Virtually every elected official across Orange County has been summoned to Angel Stadium Friday to think big.
During an all-day conference on the future of Orange County — largely the creation of County Supervisor Todd Spitzer and Orange County United Way CEO Max Gardner — leaders are expected to discuss how they can better coordinate their efforts to address residents’ needs.
The Visionary Leaders Conference, as it’s known, centers on a series of 10-year goals laid out by the local United Way:
- Cutting the high school dropout rate in half.
- Reducing poverty in Orange County and cutting the percentage of financially unstable families by 25 percent.
- Increasing the number of healthy youth by one-third, with a focus on reducing childhood obesity.
- Cutting the percentage of homeless and housing-insecure children in Orange County by half.
Headlining the event is Mark Kramer, a philanthropy consultant who has argued for much stronger coordination between nonprofits, government, civil and business leaders — what he calls “collective impact.”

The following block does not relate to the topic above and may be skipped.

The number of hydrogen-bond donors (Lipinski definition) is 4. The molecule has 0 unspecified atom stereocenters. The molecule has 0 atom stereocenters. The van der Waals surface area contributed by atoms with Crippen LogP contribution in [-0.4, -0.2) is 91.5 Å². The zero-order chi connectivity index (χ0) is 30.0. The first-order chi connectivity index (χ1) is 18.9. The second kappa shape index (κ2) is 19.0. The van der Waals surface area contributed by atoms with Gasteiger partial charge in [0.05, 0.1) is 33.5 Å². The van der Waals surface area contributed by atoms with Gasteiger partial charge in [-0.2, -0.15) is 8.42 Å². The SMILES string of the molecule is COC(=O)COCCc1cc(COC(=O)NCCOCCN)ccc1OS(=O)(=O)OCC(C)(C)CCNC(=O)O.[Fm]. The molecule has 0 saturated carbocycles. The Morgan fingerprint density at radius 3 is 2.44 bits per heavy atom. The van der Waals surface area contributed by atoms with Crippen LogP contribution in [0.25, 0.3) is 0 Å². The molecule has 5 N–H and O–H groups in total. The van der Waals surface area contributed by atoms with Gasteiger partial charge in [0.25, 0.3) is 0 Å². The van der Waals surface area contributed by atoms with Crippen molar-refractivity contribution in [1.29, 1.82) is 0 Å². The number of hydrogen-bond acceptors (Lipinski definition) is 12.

Kramer outlined his vision in an article for the Stanford Social Innovation Review.
Collective impact, he wrote, “will enable us to solve today’s most serious social problems with the resources we already have at our disposal.”
(Click here to read Kramer’s article.)
Roughly 50 elected officials are expected to attend today’s event, ranging from school board members to city council members to county supervisors.
Anaheim Mayor Tom Tait is set to deliver the lunch speech, talking about his leadership after downtown riots two summers ago.
Tait will also discuss “the connection between educational opportunities, housing — or lack thereof — and what that does to communities,” Spitzer said at this week’s county supervisors meeting.
“I think it’s going to be just a very interesting time,” he added.
In an interview, Gardner said the summit grew from his organization’s strategic planning process as well as a conversation he had with Spitzer.
“We got to talking after that and decided that bringing” elected officials together would be helpful, Gardner recalled.
The concept fits well with United Way’s mission, Gardner added. “We’re all about moving the needle and making sure people can take care of themselves,” he said.
Gardner said he hopes it’s a the start of an ongoing conversation. “Whether a full plan comes out of it depends on the reaction,” he said.
The event runs from 9 a.m. to 4:30 p.m. at Angel Stadium.